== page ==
Inflammatory bowel disease (IBD) refers to a number of inflammatory conditions in the intestine. The two most common are Crohn’s Disease and ulcerative colitis. These two conditions differ mainly in the areas of the intestine that are affected. Crohn’s disease can occur anywhere throughout the GI tract, but most commonly occurs in the last part of the ileum. Crohn’s disease may also involve all layers of the intestine1. Ulcerative colitis are ulcers, or sores, in the lining of the colon and/or rectum2. It is estimated that up to 1 million people have IBD in the United States. Half of these individuals have Crohn’s disease, and the other half have ulcerative colitis3.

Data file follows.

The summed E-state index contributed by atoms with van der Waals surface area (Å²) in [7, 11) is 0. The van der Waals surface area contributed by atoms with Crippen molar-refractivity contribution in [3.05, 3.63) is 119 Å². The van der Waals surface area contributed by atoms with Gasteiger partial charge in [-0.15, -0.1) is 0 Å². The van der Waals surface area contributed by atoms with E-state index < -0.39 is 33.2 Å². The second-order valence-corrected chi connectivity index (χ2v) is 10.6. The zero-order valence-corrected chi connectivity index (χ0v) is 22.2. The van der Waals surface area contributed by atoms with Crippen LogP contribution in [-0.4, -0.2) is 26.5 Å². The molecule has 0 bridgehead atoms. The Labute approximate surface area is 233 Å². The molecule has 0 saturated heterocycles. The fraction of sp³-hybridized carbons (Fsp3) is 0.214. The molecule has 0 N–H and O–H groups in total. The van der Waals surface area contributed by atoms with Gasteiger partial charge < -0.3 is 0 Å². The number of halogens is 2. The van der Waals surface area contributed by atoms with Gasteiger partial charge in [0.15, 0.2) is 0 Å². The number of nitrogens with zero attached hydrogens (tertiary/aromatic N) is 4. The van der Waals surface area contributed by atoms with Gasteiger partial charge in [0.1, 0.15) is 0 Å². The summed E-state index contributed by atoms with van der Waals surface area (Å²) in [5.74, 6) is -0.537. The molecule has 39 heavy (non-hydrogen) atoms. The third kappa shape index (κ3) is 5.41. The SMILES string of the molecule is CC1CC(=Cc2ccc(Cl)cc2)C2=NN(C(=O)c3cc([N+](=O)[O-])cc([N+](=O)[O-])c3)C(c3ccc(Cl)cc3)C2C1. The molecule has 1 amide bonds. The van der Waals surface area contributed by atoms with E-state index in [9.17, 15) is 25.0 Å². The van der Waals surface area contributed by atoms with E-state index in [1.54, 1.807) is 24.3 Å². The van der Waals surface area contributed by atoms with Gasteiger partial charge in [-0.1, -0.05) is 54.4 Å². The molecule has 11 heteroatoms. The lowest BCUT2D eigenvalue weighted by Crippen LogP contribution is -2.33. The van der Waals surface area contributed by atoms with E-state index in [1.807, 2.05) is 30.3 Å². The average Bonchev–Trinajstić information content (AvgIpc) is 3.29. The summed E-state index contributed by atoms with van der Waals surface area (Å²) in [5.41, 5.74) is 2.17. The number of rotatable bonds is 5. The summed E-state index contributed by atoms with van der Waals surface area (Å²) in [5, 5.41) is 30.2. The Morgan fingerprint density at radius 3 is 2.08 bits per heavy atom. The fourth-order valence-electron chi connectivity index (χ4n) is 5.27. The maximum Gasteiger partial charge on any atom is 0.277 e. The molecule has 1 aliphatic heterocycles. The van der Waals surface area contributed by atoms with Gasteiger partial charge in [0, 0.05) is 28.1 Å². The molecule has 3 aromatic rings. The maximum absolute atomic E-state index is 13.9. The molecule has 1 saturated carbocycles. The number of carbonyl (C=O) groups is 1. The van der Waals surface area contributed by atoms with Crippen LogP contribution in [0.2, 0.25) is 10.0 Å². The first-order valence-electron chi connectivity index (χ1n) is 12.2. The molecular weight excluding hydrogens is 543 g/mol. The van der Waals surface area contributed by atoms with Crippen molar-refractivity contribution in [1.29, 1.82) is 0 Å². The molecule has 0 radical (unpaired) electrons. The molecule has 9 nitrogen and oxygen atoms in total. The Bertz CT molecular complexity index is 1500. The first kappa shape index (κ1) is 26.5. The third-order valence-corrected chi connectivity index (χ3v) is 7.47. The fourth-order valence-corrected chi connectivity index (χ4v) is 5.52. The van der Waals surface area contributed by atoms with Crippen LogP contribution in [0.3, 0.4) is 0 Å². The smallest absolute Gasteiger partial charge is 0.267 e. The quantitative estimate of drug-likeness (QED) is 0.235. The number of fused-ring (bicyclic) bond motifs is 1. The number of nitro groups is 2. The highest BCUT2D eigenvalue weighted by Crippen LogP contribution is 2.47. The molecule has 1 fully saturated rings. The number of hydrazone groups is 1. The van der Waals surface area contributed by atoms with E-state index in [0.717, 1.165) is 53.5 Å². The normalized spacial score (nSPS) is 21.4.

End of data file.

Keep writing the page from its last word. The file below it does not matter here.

The following table in the first link below summarizes the differences between the Crohn’s disease and ulcerative colitis. Figure 4 in the second link below illustrates the differences between these two conditions.
The exact causes of these two diseases is not known. One hypothesized cause for Crohn’s disease is an overactive immune system that results in the chronic inflammation and collateral damage to the cells of the intestine, resulting in formation of lesions. The following video does a nice job of illustrating this cause.
Crohn’s disease and ulcerative colitis present symptoms similar to other gastrointestinal diseases, such as irritable bowel syndrome and GERD.
References & Links
Differences between Chron’s disease and ulcerative colitis – http://www.columbia-stmarys.org/Crohn_vs_Ulcerative_Colitis
Ulcerative Colitis – http://www.quibd.com/wp-content/uploads/2015/08/DIFFERENCES001.jpg
Pathology of Chron’s disease – http://www.youtube.com/watch?v=k_6AsumRnU0